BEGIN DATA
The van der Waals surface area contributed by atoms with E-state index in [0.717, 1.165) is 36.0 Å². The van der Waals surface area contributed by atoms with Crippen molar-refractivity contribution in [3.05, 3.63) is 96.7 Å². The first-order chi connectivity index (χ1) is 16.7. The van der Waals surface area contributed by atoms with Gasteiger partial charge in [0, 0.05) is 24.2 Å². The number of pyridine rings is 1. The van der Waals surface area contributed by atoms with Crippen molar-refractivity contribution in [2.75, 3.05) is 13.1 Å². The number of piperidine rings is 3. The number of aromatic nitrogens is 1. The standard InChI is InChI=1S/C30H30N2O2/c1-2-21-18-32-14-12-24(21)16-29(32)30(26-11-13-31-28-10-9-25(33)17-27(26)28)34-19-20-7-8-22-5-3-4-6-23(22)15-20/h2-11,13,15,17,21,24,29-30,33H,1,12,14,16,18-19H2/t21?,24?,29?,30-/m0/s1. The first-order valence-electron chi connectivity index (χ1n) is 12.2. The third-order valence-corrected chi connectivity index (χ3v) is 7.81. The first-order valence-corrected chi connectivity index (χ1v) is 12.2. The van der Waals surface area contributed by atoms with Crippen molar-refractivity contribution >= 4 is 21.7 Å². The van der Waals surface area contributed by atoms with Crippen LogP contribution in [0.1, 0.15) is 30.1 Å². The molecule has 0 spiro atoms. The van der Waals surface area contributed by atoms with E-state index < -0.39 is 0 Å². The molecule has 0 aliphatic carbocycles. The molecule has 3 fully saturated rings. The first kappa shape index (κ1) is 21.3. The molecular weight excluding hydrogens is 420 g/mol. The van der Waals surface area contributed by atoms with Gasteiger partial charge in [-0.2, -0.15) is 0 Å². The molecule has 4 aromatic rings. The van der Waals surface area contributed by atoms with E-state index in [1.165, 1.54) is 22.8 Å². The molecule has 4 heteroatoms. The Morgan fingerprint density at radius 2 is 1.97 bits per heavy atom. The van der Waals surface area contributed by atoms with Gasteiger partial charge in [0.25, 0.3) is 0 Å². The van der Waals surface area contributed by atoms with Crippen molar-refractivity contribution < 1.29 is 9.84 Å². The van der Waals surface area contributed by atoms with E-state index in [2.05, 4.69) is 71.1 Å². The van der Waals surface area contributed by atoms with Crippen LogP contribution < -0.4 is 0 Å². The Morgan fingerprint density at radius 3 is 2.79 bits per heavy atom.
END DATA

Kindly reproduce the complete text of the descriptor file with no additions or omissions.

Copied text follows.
The van der Waals surface area contributed by atoms with E-state index in [0.717, 1.165) is 36.0 Å². The van der Waals surface area contributed by atoms with Crippen molar-refractivity contribution in [3.05, 3.63) is 96.7 Å². The first-order chi connectivity index (χ1) is 16.7. The van der Waals surface area contributed by atoms with Gasteiger partial charge in [0, 0.05) is 24.2 Å². The number of pyridine rings is 1. The van der Waals surface area contributed by atoms with Crippen molar-refractivity contribution in [2.75, 3.05) is 13.1 Å². The number of piperidine rings is 3. The number of aromatic nitrogens is 1. The standard InChI is InChI=1S/C30H30N2O2/c1-2-21-18-32-14-12-24(21)16-29(32)30(26-11-13-31-28-10-9-25(33)17-27(26)28)34-19-20-7-8-22-5-3-4-6-23(22)15-20/h2-11,13,15,17,21,24,29-30,33H,1,12,14,16,18-19H2/t21?,24?,29?,30-/m0/s1. The first-order valence-electron chi connectivity index (χ1n) is 12.2. The third-order valence-corrected chi connectivity index (χ3v) is 7.81. The first-order valence-corrected chi connectivity index (χ1v) is 12.2. The van der Waals surface area contributed by atoms with Crippen molar-refractivity contribution >= 4 is 21.7 Å². The van der Waals surface area contributed by atoms with Crippen LogP contribution in [0.1, 0.15) is 30.1 Å². The molecule has 0 spiro atoms. The van der Waals surface area contributed by atoms with E-state index < -0.39 is 0 Å². The molecule has 0 aliphatic carbocycles. The molecule has 3 fully saturated rings. The first kappa shape index (κ1) is 21.3. The molecular weight excluding hydrogens is 420 g/mol. The van der Waals surface area contributed by atoms with Gasteiger partial charge in [-0.2, -0.15) is 0 Å². The molecule has 4 aromatic rings. The van der Waals surface area contributed by atoms with E-state index in [1.165, 1.54) is 22.8 Å². The molecule has 4 heteroatoms. The Morgan fingerprint density at radius 2 is 1.97 bits per heavy atom. The van der Waals surface area contributed by atoms with Gasteiger partial charge in [0.25, 0.3) is 0 Å². The van der Waals surface area contributed by atoms with Crippen molar-refractivity contribution < 1.29 is 9.84 Å². The van der Waals surface area contributed by atoms with E-state index in [2.05, 4.69) is 71.1 Å². The van der Waals surface area contributed by atoms with Crippen LogP contribution < -0.4 is 0 Å². The Morgan fingerprint density at radius 3 is 2.79 bits per heavy atom.